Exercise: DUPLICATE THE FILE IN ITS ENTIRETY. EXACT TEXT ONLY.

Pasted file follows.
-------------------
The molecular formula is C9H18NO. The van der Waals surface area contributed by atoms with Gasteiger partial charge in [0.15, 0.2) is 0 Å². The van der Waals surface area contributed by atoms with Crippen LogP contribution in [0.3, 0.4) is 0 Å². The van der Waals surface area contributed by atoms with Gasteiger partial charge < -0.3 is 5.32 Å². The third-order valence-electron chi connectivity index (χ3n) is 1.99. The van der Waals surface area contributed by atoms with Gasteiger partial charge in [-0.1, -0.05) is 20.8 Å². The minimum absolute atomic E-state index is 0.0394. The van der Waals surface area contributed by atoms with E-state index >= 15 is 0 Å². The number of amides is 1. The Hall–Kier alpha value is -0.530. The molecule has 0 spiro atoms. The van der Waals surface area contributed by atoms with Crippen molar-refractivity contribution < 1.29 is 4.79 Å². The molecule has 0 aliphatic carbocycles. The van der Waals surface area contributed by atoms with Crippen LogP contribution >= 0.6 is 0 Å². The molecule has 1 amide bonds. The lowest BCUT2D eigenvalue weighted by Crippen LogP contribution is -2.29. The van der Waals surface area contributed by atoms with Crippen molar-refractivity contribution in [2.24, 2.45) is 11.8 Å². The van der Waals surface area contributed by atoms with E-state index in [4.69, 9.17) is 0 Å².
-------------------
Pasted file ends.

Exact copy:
The molecular formula is C9H18NO. The van der Waals surface area contributed by atoms with Gasteiger partial charge in [0.15, 0.2) is 0 Å². The van der Waals surface area contributed by atoms with Crippen LogP contribution in [0.3, 0.4) is 0 Å². The van der Waals surface area contributed by atoms with Gasteiger partial charge < -0.3 is 5.32 Å². The third-order valence-electron chi connectivity index (χ3n) is 1.99. The van der Waals surface area contributed by atoms with Gasteiger partial charge in [-0.1, -0.05) is 20.8 Å². The minimum absolute atomic E-state index is 0.0394. The van der Waals surface area contributed by atoms with E-state index >= 15 is 0 Å². The number of amides is 1. The Hall–Kier alpha value is -0.530. The molecule has 0 spiro atoms. The van der Waals surface area contributed by atoms with Crippen molar-refractivity contribution < 1.29 is 4.79 Å². The molecule has 0 aliphatic carbocycles. The van der Waals surface area contributed by atoms with Crippen LogP contribution >= 0.6 is 0 Å². The molecule has 1 amide bonds. The lowest BCUT2D eigenvalue weighted by Crippen LogP contribution is -2.29. The van der Waals surface area contributed by atoms with Crippen molar-refractivity contribution in [2.24, 2.45) is 11.8 Å². The van der Waals surface area contributed by atoms with E-state index in [4.69, 9.17) is 0 Å².